The Goods and Services Tax was launched on June 30th midnight by Prime Minister Narendra Modi and President Pranab Mukherjee at Central Hall. It was a momentous occasion for India and by implementing GST, India is on its way to become one nation, one tax and one market. The event saw political parties despite their differences deciding to be part of the event, but the biggest surprise was when Congress, who had championed GST while they were in power (2004-2014), deliberately decided to skip the event and called it BJP’s tamasha and grandstanding. The GST launch was also skipped by Trinamool Congress, RJD, Left parties saying government is rushing towards implementing GST without having put much thought into it.
Indian National Congress has become expert in scoring self-goal after self-goal. The main issue for Congress was that, when they were in power and then finance minister Pranab Mukherjee brought GST in parliament, they were unable to pass it and now have indulged in tit for tat politics. Congress leaders from P Chidambaram to Kapil Sibal have said that then Gujarat chief minister Narendra Modi opposed GST and now he is taking all the credit for it by passing the bill. Congress also has problems with different tax slabs ranging from 5%, 12%, 18% and 28% depending upon the commodity. The GST rates were finalised by finance minister Arun Jaitley in broad consultation with state finance ministers (GST council), which also had Congress-ruled states.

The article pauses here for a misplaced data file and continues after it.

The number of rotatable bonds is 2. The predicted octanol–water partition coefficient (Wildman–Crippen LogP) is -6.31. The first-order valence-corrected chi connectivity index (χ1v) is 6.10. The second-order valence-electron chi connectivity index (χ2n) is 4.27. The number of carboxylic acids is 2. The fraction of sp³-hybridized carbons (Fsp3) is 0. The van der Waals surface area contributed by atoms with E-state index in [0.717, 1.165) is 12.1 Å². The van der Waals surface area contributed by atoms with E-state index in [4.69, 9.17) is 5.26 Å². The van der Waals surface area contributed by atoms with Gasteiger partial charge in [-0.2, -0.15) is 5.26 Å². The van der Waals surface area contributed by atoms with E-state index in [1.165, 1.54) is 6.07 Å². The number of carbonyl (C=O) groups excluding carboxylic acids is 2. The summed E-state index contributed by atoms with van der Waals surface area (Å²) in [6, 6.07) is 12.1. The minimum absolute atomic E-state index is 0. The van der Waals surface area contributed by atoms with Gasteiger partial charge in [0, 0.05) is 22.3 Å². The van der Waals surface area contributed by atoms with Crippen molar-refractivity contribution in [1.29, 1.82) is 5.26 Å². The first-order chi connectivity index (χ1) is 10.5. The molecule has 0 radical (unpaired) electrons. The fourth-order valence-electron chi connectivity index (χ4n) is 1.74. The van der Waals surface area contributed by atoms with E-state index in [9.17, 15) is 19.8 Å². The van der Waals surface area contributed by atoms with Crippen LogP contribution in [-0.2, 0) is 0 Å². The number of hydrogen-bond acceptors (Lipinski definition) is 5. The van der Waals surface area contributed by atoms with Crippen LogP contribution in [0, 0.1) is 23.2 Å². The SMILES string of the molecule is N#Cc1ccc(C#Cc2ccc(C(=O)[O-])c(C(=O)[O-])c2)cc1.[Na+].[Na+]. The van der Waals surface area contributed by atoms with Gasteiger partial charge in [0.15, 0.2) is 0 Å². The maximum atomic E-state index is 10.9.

Congress, even after losing state elections everywhere, hasn’t learned any lesson and just for the sake of it they are opposing ruling dispensation’s every move. The 130-year-old party questioned demonetisation, surgical strikes, will raise issues about attacks on minority, intolerance, but have gained nothing and in fact have lost credibility as an opposition.
Narendra Modi thanked all the parties, which included Congress for making GST a reality in his midnight speech and talked about ‘New India’, where nation comes first and India growing at a rapid pace. Congress by playing pseudo secularism card is alienating many parties (Nitish Kumar of JD (U) publicly criticising Congress) and the selection of Meira Kumar as a presidential candidate, just to oppose a Dalit candidate (Ram Nath Kovind of BJP) reflects poorly on Grand Old Party.
The government has to be questioned and accountability has to be demanded by a strong and vigilant opposition, but Congress’ own house is not in order and if they can’t get their act together before 2019, then there will be no self-goal left to score and it will be ages before they could win general election and govern Indian Republic.
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